The right to a fair trial should become a reality in Tunisia

TunisiaNewsTransitional justice

Tunis, 14 February 2014 – Everyone looking for justice must be guaranteed the right to a fair trial as defined by international standards. This is what the “Réseau d’Observation de la Justice” (ROJ or the Observation Network of Tunisian Justice), created by Avocats Sans Frontières (ASF) in partnership with the Tunisian League for Human Rights (LTDH) and the Tunisian National Association of Lawyers (ONAT), is calling for. Its final report contains proposals for several partial reforms to the penal process and changes to certain practices undertaken by judges, prosecutors and lawyers.

The ROJ was launched in 2012 to examine any failures on the part of the Tunisian justice system to offer the right to a fair trial during this transitional period. In order to make this project a reality, 200 observers from both civil society and the Tunisian Bar have been trained on how international standards related to fair trials are implemented and have been tasked with observing the way in which justice works. Between 2012 and 2013, 171 hearings of 94 trials were observed and 780 inadequacies were reported to the ROJ.

The ROJ report emphasises the issues faced when applying international standards in Tunisia. “The problem doesn’t really lie with national law or international standards. We have found that the main contradictions to standards lie in current practices, and it is here that they are being flaunted”, commented a criminal lawyer working in the ROJ. “Many of these divergences from the law have a negative impact on the person on trial.” One observation showed that the right to attorney – a fundamental element of access to justice – is not currently guaranteed in all cases. Several reforms should be put into place in order to create a non-discriminatory system of legal aid which works to benefit all seekers of justice. On this point, the ROJ welcomes the recent adoption of Article 108 of the new Constitution which foresees simplified access to justice and assures legal representation for even the poorest.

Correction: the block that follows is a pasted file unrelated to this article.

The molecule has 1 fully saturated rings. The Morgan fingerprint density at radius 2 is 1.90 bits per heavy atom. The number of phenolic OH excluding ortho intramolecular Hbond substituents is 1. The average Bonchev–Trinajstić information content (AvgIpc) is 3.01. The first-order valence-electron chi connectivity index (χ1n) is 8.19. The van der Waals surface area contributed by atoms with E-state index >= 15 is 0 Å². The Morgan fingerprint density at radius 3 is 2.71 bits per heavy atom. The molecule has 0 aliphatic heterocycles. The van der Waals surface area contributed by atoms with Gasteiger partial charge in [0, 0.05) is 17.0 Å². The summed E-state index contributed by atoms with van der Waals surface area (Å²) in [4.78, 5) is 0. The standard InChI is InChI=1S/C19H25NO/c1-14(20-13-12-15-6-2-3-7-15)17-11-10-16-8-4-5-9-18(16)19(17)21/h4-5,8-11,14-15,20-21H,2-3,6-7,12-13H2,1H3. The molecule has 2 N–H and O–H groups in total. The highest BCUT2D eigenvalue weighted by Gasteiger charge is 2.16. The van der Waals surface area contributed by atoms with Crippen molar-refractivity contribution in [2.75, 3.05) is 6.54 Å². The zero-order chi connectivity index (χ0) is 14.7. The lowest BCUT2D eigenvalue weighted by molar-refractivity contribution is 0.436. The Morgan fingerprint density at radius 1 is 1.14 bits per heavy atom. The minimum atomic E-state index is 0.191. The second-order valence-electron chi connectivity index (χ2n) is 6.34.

The report also points out a number of problems faced by people being held in custody. Tunisian law does not systematically require a lawyer to be present at this key stage in the penal process. Yet, experience in other countries shows that their presence may protect the rights of the accused and could prevent instances of police brutality, without hindering the inquiry process. The ROJ therefore encourages a reform of the current penal procedural code in order to provide systematic access to legal representation for all people held in custody.

“This third and final report by the ROJ concludes an important phase in the monitoring process of justice in Tunisia. We would like to thank all observers for their work”, said Federica Riccardi, head of the ASF mission in Tunis. “The next step is to advocate these ideas in order to make sure that the recommendations are effectively put into place. We, along with our partners, hope to actively contribute to the creation of impartial justice and guaranteed rights and freedoms for all people seeking justice, including the most vulnerable and marginalised groups.”

The project is funded with the support of the Dutch Foreign Affairs Ministry, the Open Society Foundation and the Institute for Foreign Cultural Relations of the German Foreign Affairs Ministry.

The report is also available in Arabic.